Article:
The mask is a simple frame. At one end is a movable trolley that has a hole and a threaded insert for a mounting bolt that goes to the top of the leg. At the other end is the mounting hole plus a 1/4“Indexing hole that will lock at a particular angle of rotation.
The rotation of the leg is controlled by a “cartridge” of 3/4“Thin plywood. The cartridge has a threaded insert in the center which is surrounded by six equidistant holes (one hole for each face of the six-sided leg). The cartridge is screwed onto the bottom of each leg. To lock a rotation angle, you will pass a bolt through the mask’s index hole and into one of the cartridge holes.
The mask frame is attached to a second fence with a door hinge at the end which allows you to adjust the taper angle. A particular cone is blocked by wedging a dowel between the frame and the fence and locking it in place with a bolt that grabs a T-track in the second fence.
To cut the conics, screw the cartridge onto the foot of the leg. Screw the top and bottom of the leg to the mask, lock the trolley, then insert a 1/4“Bolt in one of the six holes in the cartridge. Make the cut and loosen the carriage bolt. Remove the 1/4“Bolt partially, then rotate the leg by pressing on the bolt. When the next hole aligns, press the 1/4“Bolt and tighten the mask to make the next cut.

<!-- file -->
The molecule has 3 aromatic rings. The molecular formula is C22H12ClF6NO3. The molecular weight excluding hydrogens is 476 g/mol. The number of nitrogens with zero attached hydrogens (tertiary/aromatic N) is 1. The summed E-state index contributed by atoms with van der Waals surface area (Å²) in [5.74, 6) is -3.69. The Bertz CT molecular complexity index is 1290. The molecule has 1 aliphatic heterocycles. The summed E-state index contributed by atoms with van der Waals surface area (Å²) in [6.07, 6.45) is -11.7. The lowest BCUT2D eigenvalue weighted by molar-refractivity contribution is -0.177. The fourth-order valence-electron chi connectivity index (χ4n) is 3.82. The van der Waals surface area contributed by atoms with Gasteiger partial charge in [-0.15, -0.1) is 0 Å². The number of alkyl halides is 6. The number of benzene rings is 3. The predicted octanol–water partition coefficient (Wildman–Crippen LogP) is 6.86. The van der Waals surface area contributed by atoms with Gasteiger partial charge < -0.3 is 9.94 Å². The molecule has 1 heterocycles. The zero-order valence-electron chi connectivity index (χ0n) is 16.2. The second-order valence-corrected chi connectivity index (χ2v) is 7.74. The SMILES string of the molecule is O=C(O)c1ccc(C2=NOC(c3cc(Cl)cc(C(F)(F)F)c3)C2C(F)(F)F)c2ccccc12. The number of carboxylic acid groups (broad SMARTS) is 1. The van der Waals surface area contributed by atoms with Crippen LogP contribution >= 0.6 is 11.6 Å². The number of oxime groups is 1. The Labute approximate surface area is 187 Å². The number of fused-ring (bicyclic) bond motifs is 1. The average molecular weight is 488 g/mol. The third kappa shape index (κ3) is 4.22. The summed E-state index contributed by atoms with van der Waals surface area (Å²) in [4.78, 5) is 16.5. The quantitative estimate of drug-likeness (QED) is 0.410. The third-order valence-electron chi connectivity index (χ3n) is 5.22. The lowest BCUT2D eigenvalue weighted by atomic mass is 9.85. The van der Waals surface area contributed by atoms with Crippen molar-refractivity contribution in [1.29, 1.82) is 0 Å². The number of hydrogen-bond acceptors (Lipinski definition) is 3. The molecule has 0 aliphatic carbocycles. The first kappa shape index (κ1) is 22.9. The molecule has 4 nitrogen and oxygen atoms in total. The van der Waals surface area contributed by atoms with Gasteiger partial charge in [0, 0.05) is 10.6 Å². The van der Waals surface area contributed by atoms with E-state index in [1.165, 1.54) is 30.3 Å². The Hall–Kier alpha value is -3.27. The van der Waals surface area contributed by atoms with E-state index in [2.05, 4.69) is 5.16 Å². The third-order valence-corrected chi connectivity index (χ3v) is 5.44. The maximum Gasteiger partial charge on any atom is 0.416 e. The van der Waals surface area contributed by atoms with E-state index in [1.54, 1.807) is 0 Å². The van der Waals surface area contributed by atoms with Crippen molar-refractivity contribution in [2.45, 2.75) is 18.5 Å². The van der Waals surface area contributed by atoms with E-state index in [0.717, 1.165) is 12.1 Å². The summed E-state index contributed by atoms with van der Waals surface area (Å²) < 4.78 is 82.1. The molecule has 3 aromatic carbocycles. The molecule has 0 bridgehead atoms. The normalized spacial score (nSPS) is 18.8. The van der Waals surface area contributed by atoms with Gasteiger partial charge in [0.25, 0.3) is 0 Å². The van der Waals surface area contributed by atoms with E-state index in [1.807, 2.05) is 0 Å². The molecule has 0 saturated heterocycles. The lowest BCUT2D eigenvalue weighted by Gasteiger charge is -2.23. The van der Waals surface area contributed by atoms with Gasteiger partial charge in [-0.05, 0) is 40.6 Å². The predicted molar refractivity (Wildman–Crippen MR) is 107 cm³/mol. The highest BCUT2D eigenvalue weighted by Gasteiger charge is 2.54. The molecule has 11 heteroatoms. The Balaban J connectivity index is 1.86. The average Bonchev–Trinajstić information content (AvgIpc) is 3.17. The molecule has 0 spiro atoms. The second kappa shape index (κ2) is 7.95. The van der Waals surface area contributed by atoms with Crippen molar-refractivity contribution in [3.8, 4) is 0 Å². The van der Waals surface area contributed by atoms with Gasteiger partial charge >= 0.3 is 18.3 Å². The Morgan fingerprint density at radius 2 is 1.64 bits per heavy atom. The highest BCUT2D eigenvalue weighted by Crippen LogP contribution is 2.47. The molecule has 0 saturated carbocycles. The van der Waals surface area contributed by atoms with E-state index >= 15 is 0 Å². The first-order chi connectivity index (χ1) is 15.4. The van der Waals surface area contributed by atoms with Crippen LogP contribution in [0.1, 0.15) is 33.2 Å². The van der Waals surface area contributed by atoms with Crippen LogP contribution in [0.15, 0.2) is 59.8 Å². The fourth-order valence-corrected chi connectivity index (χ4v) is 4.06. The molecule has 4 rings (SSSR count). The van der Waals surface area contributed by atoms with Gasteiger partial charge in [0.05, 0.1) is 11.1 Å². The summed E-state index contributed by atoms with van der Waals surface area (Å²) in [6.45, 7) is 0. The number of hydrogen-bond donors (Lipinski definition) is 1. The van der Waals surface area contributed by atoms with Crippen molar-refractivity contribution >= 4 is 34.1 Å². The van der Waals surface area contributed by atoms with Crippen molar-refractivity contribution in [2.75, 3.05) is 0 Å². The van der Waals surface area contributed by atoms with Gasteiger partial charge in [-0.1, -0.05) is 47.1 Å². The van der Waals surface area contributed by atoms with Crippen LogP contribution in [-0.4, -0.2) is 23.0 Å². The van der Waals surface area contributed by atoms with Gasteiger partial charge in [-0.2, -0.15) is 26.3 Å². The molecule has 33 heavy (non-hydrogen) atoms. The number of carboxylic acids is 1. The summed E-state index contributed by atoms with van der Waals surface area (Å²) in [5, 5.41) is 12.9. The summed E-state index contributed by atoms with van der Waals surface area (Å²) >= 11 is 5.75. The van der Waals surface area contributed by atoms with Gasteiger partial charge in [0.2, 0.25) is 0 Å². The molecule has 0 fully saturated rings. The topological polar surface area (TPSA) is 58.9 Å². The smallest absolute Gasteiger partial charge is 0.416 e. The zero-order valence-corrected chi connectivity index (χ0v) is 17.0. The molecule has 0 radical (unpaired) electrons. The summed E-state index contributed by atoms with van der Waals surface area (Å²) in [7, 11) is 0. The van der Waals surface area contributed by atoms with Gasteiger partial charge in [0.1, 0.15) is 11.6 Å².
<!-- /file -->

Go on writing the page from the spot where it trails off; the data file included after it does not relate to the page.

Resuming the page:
Create tapered legs
With the empty spaces of the legs milled according to the dimensions in the cutting list, draw a 3/4“-Diameter circle on the top to define tenons. Using a cross slide on the table saw, cut the shoulders for tenons because it is easier with the empty spaces still squared. Cut off the shoulders 11/2“From the top of each leg.
Drill a 5/16“X 3/8“-Deep hole in the upper end of each leg to mount it on the indexed conical mask.
On the foot of the leg, secure the cartridge created for the tapered mask with two # 6 x 1 ″ screws. Attach a test leg on the mask.
Rotate the leg and insert the 1/4“ indexing bolt through the template and in the cartridge to lock the leg at the correct angle to the bench saw blade. Tighten the mounting bolt for the cartridge.
To achieve the correct taper, the best method is to spread the taper on the test leg, then sneak on the correct pitch, using the layout lines as a guide.